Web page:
This initial “refresh” of my information took about three hours. Just to be clear, that would have taken tens of hours if I didn’t have a resume, Linked In account, and website already in place. That work was done during my last few weeks of my prior job and in the first couple of weeks after my transition. Even though things have just sat I am glad I did the heavy lifting back then, because dusting it off was relatively easy.
My next chunk of time was spent setting up more refined job searches. I wanted to make sure I was getting daily emails on new opportunities, but in order to not miss anything you need to be very careful about how your searches are setup. I played around with different criteria and saw the results and ultimately decided on what worked for me. This process is a bit frustrating as the search criteria didn’t quite match what I was looking for. I found Flexjobs.com to be pretty friendly because they only showed legitimate companies who had “flexible” positions, but I wasn’t 100% confident my search criteria was inclusive enough. Indeed.com was even worse. It is probably the number one site people use, but their search engine choices were not very helpful for me and my results were either really small or many hundreds of jobs. I needed to be honest with myself on how much time I would have to go through job descriptions so a strong search engine was a must. Finally, I reached out to fellow Dreamer Ruth who had recently completed a successful job search, and she recommended Virtual Vocations.com. Even though the cost was somewhat steep at $15.99 per month, I decided to give it a try because she had such a good experience with it.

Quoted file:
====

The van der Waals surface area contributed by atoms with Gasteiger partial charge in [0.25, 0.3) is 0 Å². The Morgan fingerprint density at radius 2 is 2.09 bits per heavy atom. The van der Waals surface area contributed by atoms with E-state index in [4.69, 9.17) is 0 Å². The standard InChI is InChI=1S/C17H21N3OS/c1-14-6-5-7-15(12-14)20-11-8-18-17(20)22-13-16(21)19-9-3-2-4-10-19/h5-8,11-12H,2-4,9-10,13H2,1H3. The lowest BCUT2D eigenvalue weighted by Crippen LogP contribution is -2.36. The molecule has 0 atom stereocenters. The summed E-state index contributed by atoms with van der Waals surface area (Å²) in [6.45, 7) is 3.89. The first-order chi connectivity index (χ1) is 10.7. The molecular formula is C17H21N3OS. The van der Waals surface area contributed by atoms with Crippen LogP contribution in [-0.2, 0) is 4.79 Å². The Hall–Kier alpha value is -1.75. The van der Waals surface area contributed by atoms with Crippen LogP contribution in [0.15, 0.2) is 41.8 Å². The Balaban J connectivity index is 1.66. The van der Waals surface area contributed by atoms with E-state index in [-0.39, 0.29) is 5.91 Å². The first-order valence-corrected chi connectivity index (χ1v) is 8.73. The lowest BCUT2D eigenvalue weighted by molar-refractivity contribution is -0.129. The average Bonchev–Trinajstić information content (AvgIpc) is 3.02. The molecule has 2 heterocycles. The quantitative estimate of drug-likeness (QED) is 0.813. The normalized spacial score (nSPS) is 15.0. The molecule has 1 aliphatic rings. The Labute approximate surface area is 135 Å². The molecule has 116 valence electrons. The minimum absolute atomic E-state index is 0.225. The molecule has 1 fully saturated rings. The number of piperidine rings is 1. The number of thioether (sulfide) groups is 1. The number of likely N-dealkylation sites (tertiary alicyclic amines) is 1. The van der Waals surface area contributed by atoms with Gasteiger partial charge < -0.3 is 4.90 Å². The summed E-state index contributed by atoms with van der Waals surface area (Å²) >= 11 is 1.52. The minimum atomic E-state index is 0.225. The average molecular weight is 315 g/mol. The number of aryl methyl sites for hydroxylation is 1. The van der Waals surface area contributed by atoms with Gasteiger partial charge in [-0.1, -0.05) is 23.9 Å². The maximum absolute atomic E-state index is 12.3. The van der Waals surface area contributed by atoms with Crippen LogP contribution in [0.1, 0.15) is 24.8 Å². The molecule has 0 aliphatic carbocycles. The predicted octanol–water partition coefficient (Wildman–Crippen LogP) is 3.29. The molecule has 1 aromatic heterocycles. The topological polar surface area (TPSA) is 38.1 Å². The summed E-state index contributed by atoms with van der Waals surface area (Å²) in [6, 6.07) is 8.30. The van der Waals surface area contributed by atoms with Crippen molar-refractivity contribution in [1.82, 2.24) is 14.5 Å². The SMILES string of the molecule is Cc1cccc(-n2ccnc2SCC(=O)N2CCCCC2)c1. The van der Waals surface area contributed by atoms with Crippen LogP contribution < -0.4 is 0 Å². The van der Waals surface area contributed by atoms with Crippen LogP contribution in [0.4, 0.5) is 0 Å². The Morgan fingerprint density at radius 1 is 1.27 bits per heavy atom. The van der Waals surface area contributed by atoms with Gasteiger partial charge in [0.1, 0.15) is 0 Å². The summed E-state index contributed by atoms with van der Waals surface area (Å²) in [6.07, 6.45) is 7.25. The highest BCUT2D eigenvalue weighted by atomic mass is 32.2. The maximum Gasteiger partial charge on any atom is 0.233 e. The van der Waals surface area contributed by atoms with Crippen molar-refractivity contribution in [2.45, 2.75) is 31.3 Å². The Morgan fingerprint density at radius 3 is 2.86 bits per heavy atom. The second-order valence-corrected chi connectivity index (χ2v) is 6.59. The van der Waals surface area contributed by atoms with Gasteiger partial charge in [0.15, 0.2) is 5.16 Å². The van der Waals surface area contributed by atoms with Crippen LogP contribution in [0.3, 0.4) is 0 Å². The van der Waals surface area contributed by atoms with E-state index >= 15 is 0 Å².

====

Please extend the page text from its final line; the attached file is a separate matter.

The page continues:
So on Friday I spent another 3 hours setting up job searches and applying at a few positions, including another large staffing company. Virtual Vocations is a great resource when you are looking for full-time work, but since I am looking for temporary work at this point I prefer Flex Jobs. I tried to spend some time on Indeed, but there is so much out there it was pretty overwhelming. It’s definitely a rabbit hole and you could spend an entire day searching and looking and still have more to look at when you were done. I did set up a couple of job searches there as well, so we will see how that all plays out over time. And the best news of all was I contacted by Kelly Services to submit my application to a company. Unfortunately their recruiters cover specific geographic areas (which makes sense for local employment) but at least I talked to someone. What really excited me was when I did some research on the company it was polar opposite of the very conservative New England company I worked for. Not surprising since it is based in California, but that is exactly why I wanted to try consulting in the first place, to have exposure to different industries and different corporate environments. Don’t worry, I am not going to jump at the first thing I see, but it is a nice start, and I am particularly excited about the fact that the job is a 3 month position. Yes, there is a ton of work out there, but most of the jobs are 6-18 month commitments. If it was virtual I would be more willing to start with a longer time commitment, but for something onsite, short-term is better, at least to start.
So that’s it for now, I will let you know how things progress over the next few weeks. We have our heavy weekend schedule, of course, and then Jim and Diana are coming to visit and we are taking a trip to Mount St. Helens. Lots going on here, hopefully I can keep all the balls in the air!